Our restaurant critics' picks of the latest and best eats around the country right now: Continental Deli, Newtown.
Passion projects. For John Travolta it was Battlefield Earth. For Vincent Chase it was Medellín. For Coppola it was The Conversation. For Elvis Abrahanowicz it's tinned fish. Tinned fish and delicatessens. The Porteño and Bodega chef/co-owner has a few projects on the go, but this is the one that's closest to his heart. Abrahanowicz, his partner Sarah Doyle, and fellow business owner and sommelier Joe Valore are known for the granular attention they bring to their venues, but at The Continental they've really sweated the details. You can see it in everything from the bespoke timber cabinetry on the fridges and the marble on the bar to the graphics on the takeaway bags ("FINE WINE - STIFF DRINKS - COLD CUTS - CHEESE - CANNED GOODS"). At the end of October there'll be a 40-seat bistro opening upstairs, but as of this week the ground floor is open for business. It looks a bit like a cross between a deli and a bar, and while it works as a café (even if it doesn't offer coffee), it's best enjoyed with a drink in hand. Former Gardel's barman Mikey Nicolian has put together a drinks list that makes a refreshing departure from the Latin American focus at Bodega and Porteño, but the most singular beverage served at The Continental isn't on it. Order a tin of razor clams (the mighty fine Conservas Cambados), though, and you'll find that it comes not only with some fancy crisps and green olives spliced with slivers of lemon, but also some of the clams' canning liquor decanted into tiny stemmed glasses on ice with dry Sherry and a dash of Lillet Blanc. Hot on its heels in the very-strange-drink stakes is the Martini in a can. Abrahanowicz and his cohorts have got heavily into the in-house canning game, making their own tins of tommy ruff, baked beans, chickpeas and the like, and seem to have got carried away - they also sell Continental T-shirts in cans, and a very fine Tanqueray Martini. And the food? The sandwiches on offer are heavy on the meat, cheese, oil and mayo. The Wurst, Abrahanowicz's pick, is a fatty meat-fest crammed with bierwurst, liverwurst, tonguewurst and presswurst, while the mortadella number is lifted by the house bread-and-butter pickles. The cold-cuts on the meat platter, many of them speaking as much to the Slavic side of Abrahanowicz's heritage as the Latin, are cut thick to highlight their texture, while the fish plate - definitely the standout of the menu - makes sweet music of lush, tender octopus, mussels and clams. Expect to hear some griping about the prices. Paying nine bucks for a 250-gram tin of creamed corn is going to rub some Newtownians the wrong way, and all of the sambos clock in at $15 and up. But you get what you pay for, and at The Continental that's a good time.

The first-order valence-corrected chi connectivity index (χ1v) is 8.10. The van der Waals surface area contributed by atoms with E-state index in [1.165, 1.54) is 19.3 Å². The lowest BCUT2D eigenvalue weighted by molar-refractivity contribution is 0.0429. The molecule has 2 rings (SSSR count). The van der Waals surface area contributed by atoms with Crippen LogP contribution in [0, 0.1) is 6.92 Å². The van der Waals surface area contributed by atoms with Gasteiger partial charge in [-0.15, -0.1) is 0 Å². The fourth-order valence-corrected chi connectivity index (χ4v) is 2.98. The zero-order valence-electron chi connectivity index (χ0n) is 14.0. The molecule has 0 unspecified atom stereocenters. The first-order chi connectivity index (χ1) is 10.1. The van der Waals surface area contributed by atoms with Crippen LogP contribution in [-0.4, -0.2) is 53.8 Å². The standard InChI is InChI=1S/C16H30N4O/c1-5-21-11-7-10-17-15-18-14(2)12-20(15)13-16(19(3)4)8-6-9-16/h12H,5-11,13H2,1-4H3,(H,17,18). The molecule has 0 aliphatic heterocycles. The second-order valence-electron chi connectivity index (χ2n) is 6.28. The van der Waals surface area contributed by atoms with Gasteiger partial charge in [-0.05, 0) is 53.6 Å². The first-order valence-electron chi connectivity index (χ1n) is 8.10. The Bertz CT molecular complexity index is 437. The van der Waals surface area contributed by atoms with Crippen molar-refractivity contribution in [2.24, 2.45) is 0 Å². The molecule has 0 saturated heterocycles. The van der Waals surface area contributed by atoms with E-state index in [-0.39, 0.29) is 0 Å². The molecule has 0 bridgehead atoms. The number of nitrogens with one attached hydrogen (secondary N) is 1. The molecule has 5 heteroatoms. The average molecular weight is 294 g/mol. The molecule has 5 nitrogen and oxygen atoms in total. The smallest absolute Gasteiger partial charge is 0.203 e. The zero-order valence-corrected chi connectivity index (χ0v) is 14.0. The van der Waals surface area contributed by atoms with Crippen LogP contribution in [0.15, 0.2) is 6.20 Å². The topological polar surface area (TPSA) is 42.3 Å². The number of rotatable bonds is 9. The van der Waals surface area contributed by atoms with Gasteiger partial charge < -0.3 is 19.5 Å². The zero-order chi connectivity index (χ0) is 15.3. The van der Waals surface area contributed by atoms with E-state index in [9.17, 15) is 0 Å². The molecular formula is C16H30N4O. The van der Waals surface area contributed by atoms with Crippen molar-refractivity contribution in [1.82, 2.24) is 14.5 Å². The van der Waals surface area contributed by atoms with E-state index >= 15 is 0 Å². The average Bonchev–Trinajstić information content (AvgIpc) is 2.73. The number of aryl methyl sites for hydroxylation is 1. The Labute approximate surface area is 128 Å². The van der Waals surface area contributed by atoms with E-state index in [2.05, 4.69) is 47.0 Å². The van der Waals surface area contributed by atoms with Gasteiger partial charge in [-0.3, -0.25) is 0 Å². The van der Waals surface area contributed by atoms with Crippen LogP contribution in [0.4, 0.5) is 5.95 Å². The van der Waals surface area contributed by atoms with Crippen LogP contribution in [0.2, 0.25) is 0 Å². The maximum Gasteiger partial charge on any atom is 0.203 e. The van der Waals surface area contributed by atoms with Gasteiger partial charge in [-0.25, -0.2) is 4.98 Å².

Continental Deli, 210 Australia St, Newtown, NSW, (02) 8624 3131. Open 11am-10pm daily.
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